Sunday, November 8, 2009

Advice From The Bartender In The Sky

Late last evening, feeling angst and sporting a headache that throbbed against my skull, I took a walk in the dark. My only companion, the moon. With his hair over one eye, he watched over me—saved me from the dark shadows. I gazed up into his face and wondered about the billions of people who’ve gone on to the next world before me, the ones who had dumped their troubles on him. The ones who had shared with him their dreams. The ones who had laughed and loved under his twilight.

I wondered about their stories. Some are known by all of us. Some by a few.
As I walked, I gaze over the valley that was my great grandparent’s farm, now divided among their children’s children. I know my great grandparent’s names. I can tell you they lay in the cemetery on the rise to the east. I can tell you their birth and death dates. However, I don’t know what they were like as people. Did they enjoy music or reading? Were reserve or outgoing? What was their favorite time of the year? Or their favorite foods? Did they believe and trust in the Almighty? What were their dreams?

We have pictures of course with names scribbled on the back, but by who? We have ledgers and invoices of transactions stored in the old farm house attic, but no personal memoirs. Knowing this, sadness crept in my heart as I crossed an open field. I wished someone had left behind their words for me. Told me who they were. Left a clue as to who I called my pass.

At that moment, the moon winked at me and from within I heard, “You were given the gift of the written word. Why haven’t you left behind words for your children or grandchildren or great grandchildren? Not all will seek them, but there will be one who will. Like you, they will cherish the memories you share and pass them on to another who well cherish their heritage. And so on.”

Stunned, I gaped into his one eye. The ancient man was right. He winked again and turned into a cloud, probably to advise someone else. I finished one swallow of crisp night and with a light step headed for home. I pulled from a drawer a diary given to me one Christmas years ago and wrote; November 8, 2009. Within these pages you will come to know who I was, what I felt passionate about, and what were my dreams. My hope is I will teach something of the pass, something that will make you a stronger person and that I’ll touch you in some way. With love, your heritage.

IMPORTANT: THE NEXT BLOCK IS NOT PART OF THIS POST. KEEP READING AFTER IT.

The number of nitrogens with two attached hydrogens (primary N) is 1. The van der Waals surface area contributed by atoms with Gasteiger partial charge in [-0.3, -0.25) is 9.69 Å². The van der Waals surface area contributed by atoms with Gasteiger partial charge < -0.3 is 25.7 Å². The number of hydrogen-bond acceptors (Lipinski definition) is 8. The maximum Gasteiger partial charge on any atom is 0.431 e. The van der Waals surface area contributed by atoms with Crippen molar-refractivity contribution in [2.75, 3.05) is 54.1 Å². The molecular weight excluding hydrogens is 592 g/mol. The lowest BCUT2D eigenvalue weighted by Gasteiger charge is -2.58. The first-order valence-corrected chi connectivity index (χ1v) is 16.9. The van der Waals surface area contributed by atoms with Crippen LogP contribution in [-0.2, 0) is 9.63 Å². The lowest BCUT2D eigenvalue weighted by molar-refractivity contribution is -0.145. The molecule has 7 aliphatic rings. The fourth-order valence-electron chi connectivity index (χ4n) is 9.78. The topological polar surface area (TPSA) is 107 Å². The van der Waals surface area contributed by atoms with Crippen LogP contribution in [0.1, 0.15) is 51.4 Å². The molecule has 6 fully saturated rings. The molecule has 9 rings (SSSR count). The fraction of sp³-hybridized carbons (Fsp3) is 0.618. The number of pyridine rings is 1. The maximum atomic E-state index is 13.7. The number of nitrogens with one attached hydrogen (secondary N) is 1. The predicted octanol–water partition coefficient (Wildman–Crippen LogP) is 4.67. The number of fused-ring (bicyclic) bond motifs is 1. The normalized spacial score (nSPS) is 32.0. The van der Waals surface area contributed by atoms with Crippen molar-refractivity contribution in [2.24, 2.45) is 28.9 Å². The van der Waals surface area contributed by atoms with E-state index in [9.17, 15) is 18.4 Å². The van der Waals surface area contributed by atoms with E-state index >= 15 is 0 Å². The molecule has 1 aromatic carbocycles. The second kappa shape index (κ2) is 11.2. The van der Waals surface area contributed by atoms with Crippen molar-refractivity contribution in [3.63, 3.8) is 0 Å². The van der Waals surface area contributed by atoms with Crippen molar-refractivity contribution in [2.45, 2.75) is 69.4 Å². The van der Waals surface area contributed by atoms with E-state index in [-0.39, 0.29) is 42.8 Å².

Note: Everyone leaving a comment will entered into a drawing on November 14 at 8pm est for a 2010 pocket calendar.

8 comments:

  1. I started doing that years ago. I keep journal in which I interview myself. I write down what's going on that year (did we move? what were our triumphs? our heartaches?) What did I learn from God? Do I have any regrets? What were my favorite recipes? How did I make them? What music was I into? Favorite song? Show?

    Then I write what I know about them-what I notice they do a lot-the games they play, the books they read-their jokes, their shared moments of laughter, what they always argue about.

    I write about the homes we've lived in, the neighborhoods-where we shop-what's going on in our community that's positive.

    I write about their dad-how they all interact, the way they groan at what they cal his 'hokey' music.

    I write about aunts, uncles, the grandparents they never knew, the ones they barely knew. I wrote why my uncle was called 'Uncle Woolly'.....

    I didn't have any of that in my life-my history was completely erased (too hard to go into detail) and I don't want that for my kids-for their kids.

    When I did scrapbooking consultation, I once purchased a tintype photo from the early 1900's. There were no words with the photo of the austere man and woman. Just someone's history that ended up in a stranger's hands. I used that to teach people that it's important to document photos and journal about our lives.

    Great post!

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  2. Kelly, Yes you're right everyone has a story. I wish I knew more about my great grand parents and their partents. Hopefully, one day my great granddaughter will read my words and make sense of them.

    Thanks for stopping by.

    AJ

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  3. Oh, I wish I'd known you early, Magnolia. You could've inspired me.

    Inscribing pictures is so important. Something I've been lazy doing. I should know this. While going through old photographs in my parents attic, we found a picture of a striking woman. She was the image of what Hollywood looks for, but no one knows who she was. She has to be a relative, but not even a first name.

    Sigh, I wish I knew.

    Thanks for commenting, sweetie. AJ

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  4. Autumn, I wrote my journal for more than thirty years. I stopped whjen I started writing romance. I love reading about my children's childhood, my troubles and struggles, my happiness as a young mother....

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  5. Whewwwww. Bottom line, stay at home and shop online!

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  6. Beth, I think you posted to the wrong blog, but I got you anyway. Even grocery shopping, be careful. (((HUGS)) AJ

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  7. I fogot to post the winner on this blog. Magnolia you are my winner this week. YEAH!

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